Sheiny New, Vice Chair of JTAFV
Good Evening Dr. Diann Rodgers-Healey
The Hon. Mr. Gareth Ward MP,
The Hon. Ms. Pru Goward MP- Minister for Family and Community Services and Minister for Women
The Hon. Ms. Shelley Hancock MP- Speaker of the House
The Hon. Mr. Victor Dominello MP- Minister for Citizenship and Minister for Aboriginal Affairs
Ms. Katy McDonald of Minter Ellison
Ms. Eva Cox AO
Co-Nominees, Family and Friends
Ladies and Gentlemen
The Jewish Taskforce Against Family Violence was established 18 years ago by professional Jewish women who were prepared to publicly speak out about the realities of domestic violence in the Jewish community. This was as courageous as it was groundbreaking because the culture of silence surrounding spousal abuse has a long, relentless history. When Rabbi Dr. Abraham Twerski, a highly respected Rabbi, psychiatrist and author of “The Shame Borne in Silence”, asked his uncle if family violence occurred in the shtetle, the small idealized Jewish villages in Europe such as Anatevke, portrayed in Fiddler on the Roof. His uncle replied, “of course it did, my darling, we just closed the shutters.” Well, it was time to open those shutters.
There is no “one” Jewish community. There is much diversity among those of us who call ourselves Jewish. We are Ashkenazi, Sephardic, Mizrachi. For some, Jewish identity is religious, for others it is cultural. For many it’s both.
However, no matter where a victim identifies herself, or places herself on the religious/cultural spectrum often she turns to her Rabbi in her desperation seeking guidance and wise counsel. So many have quizzed us:
“But do the Rabbis Understand? What do they say?”
I have to admit there are times that I am surprised when the question is being asked by someone who makes no claims to be observant nor do they seem to have a respect for anything or anyone religious. I think to myself, “Why do you care? Why is a Rabbi’s response important to you?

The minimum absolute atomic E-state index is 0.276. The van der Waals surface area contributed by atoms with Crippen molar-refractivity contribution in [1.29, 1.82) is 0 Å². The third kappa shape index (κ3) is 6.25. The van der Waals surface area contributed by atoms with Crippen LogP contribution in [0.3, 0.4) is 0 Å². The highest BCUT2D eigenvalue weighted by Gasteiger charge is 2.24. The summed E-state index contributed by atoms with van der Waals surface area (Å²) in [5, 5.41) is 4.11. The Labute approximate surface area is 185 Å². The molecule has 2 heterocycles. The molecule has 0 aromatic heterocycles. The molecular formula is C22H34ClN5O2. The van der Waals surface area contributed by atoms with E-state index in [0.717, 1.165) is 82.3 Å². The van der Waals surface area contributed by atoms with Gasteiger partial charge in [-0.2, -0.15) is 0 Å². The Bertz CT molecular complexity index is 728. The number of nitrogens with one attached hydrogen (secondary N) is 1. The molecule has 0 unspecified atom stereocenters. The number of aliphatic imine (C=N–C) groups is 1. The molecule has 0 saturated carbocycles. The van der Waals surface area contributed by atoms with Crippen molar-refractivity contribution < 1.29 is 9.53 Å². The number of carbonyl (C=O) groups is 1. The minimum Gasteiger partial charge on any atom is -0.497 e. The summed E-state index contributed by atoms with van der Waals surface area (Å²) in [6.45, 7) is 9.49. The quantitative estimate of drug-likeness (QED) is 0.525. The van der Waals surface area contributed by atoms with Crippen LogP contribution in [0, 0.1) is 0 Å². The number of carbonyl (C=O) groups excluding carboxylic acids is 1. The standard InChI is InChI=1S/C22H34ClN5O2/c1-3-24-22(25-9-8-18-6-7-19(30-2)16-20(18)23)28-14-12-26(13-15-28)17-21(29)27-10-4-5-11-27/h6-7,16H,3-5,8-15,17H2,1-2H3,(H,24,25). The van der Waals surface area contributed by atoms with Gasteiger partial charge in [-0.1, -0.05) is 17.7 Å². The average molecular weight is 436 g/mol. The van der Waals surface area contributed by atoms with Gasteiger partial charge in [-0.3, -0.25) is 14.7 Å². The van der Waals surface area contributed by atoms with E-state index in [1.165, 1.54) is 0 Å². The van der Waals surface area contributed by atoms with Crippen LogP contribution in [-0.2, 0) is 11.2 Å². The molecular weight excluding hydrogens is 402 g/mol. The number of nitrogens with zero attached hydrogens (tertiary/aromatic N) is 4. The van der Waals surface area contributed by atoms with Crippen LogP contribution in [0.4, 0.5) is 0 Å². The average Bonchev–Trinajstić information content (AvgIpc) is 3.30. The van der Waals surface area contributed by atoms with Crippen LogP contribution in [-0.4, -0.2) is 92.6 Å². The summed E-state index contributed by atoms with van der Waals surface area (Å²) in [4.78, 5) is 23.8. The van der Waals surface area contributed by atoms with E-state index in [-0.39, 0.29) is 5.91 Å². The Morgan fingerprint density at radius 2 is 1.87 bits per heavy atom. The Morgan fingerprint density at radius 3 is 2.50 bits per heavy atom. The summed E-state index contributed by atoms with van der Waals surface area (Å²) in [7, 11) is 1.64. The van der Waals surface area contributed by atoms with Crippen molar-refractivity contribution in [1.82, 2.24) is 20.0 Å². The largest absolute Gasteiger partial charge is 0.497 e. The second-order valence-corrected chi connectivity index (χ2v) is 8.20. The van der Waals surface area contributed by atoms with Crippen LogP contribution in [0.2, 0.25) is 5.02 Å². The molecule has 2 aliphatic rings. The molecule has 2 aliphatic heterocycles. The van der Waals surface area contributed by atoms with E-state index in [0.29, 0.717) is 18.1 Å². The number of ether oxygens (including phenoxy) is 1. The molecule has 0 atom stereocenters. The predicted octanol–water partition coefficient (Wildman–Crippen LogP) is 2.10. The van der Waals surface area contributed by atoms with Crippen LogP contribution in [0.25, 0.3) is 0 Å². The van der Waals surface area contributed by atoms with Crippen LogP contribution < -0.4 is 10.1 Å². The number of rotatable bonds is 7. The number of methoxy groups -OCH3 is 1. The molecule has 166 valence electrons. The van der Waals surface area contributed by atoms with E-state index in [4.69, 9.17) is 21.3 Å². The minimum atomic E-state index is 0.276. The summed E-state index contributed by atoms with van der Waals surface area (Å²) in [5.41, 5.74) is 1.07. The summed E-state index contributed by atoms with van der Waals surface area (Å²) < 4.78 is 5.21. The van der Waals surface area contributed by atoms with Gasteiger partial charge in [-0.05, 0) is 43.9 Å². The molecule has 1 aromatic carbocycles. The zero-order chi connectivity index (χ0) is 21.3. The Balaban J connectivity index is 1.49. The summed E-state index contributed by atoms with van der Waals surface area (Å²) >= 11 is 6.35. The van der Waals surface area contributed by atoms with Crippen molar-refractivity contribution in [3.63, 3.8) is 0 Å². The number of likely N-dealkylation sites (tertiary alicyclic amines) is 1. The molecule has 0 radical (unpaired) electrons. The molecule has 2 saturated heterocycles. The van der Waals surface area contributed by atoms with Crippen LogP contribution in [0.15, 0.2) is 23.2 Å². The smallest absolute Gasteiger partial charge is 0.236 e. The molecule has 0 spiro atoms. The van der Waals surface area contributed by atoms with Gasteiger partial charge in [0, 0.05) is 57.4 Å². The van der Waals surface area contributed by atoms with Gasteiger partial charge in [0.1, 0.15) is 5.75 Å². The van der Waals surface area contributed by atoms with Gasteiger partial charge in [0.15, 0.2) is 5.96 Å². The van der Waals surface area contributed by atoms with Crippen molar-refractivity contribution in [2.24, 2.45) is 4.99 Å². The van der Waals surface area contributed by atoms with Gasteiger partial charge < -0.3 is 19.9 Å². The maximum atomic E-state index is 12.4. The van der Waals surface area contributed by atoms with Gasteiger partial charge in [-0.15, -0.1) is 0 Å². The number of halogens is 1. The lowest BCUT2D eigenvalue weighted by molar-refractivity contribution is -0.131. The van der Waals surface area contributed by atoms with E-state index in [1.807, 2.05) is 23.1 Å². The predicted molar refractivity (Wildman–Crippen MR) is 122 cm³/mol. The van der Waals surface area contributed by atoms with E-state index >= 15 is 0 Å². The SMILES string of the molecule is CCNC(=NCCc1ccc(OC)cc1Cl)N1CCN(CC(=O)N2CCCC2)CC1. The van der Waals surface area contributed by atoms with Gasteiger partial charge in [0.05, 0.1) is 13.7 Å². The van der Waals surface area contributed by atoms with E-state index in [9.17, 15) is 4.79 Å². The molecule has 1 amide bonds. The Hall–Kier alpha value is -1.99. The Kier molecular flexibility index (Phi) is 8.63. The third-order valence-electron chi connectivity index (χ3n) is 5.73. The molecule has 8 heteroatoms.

But they DO care.
Traditionally, Rabbis hold a unique position in our lives. Throughout the many years of the Jewish Diaspora and in our darkest moments, we have turned to our spiritual leadership to reassure us that we have not been forsaken. That the laws and customs we observe will link us together eternally. That we may still be considered “A Light Unto Nations” by virtue of the fact that intrinsic to our identity is a legal and ethical system based on compassion and justice. Compassion for the less fortunate and justice for the vulnerable.
That it what our book, “WILL MY RABBI BELIEVE ME? Will He Understand?” is all about, encouraging and assisting Rabbis to respond with sensitivity and care to those who disclose to them their terrible secret that they have kept carefully hidden behind closed doors.
On the holiest night of the Jewish Calender, the eve of Yom Kippur we beseech our Creator:
Hear my voice and behold the tears of my eye, plead my cause, heed my words and answer me.
Can we expect any less of ourselves, then, when it comes to the to the tears of our sisters? We must respond as though the world depends on our humanity and decency, for it does.
I will conclude by thanking the Australian Centre for Leadership for Women for including us here tonight and by expressing our awe at the accomplishments of our co-nominees. We are honoured to be considered amongst you all.
Side note to the members of the Taskforce: If we are judged by the company we keep- we did well Ladies!
As we here to mark International Women’s Day it is so appropriate that we extend our Congratulations to Dr Rodgers-Healey and the contributors to – “Considerations for Australia’s Next Woman Prime Minister”.
In another international bestseller, the Book of Genesis, G-d says to Abraham in reference to Sarah, that he would be well advised to “Listen to her voice”.
It may have taken 4,000 years for that recommendation to be heeded but if tonight proves anything it is that we are finally well on the right track!